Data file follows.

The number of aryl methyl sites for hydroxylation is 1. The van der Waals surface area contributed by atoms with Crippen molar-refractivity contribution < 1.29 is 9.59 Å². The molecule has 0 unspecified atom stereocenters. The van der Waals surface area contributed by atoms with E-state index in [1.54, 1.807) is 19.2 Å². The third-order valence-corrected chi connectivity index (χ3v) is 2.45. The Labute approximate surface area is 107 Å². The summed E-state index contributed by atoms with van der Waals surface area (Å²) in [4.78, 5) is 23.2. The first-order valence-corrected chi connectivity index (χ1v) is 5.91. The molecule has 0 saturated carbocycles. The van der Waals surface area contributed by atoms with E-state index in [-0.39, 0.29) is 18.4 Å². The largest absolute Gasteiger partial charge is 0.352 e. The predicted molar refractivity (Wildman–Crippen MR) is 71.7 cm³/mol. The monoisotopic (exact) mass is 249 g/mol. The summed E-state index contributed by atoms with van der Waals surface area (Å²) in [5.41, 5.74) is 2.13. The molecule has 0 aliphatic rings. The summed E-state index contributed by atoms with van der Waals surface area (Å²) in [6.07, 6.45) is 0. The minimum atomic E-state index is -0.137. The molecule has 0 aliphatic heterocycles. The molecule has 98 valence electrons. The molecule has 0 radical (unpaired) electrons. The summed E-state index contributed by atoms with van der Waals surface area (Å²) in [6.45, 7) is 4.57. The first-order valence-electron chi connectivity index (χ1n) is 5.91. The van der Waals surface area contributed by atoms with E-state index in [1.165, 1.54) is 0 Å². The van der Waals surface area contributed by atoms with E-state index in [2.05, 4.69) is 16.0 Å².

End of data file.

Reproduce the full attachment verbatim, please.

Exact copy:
The number of aryl methyl sites for hydroxylation is 1. The van der Waals surface area contributed by atoms with Crippen molar-refractivity contribution < 1.29 is 9.59 Å². The molecule has 0 unspecified atom stereocenters. The van der Waals surface area contributed by atoms with E-state index in [1.54, 1.807) is 19.2 Å². The third-order valence-corrected chi connectivity index (χ3v) is 2.45. The Labute approximate surface area is 107 Å². The summed E-state index contributed by atoms with van der Waals surface area (Å²) in [4.78, 5) is 23.2. The first-order valence-corrected chi connectivity index (χ1v) is 5.91. The molecule has 0 saturated carbocycles. The van der Waals surface area contributed by atoms with E-state index in [-0.39, 0.29) is 18.4 Å². The largest absolute Gasteiger partial charge is 0.352 e. The predicted molar refractivity (Wildman–Crippen MR) is 71.7 cm³/mol. The monoisotopic (exact) mass is 249 g/mol. The summed E-state index contributed by atoms with van der Waals surface area (Å²) in [5.41, 5.74) is 2.13. The molecule has 0 aliphatic rings. The summed E-state index contributed by atoms with van der Waals surface area (Å²) in [6.07, 6.45) is 0. The minimum atomic E-state index is -0.137. The molecule has 0 aliphatic heterocycles. The molecule has 98 valence electrons. The molecule has 0 radical (unpaired) electrons. The summed E-state index contributed by atoms with van der Waals surface area (Å²) in [6.45, 7) is 4.57. The first-order valence-electron chi connectivity index (χ1n) is 5.91. The van der Waals surface area contributed by atoms with E-state index in [1.165, 1.54) is 0 Å². The van der Waals surface area contributed by atoms with E-state index in [2.05, 4.69) is 16.0 Å².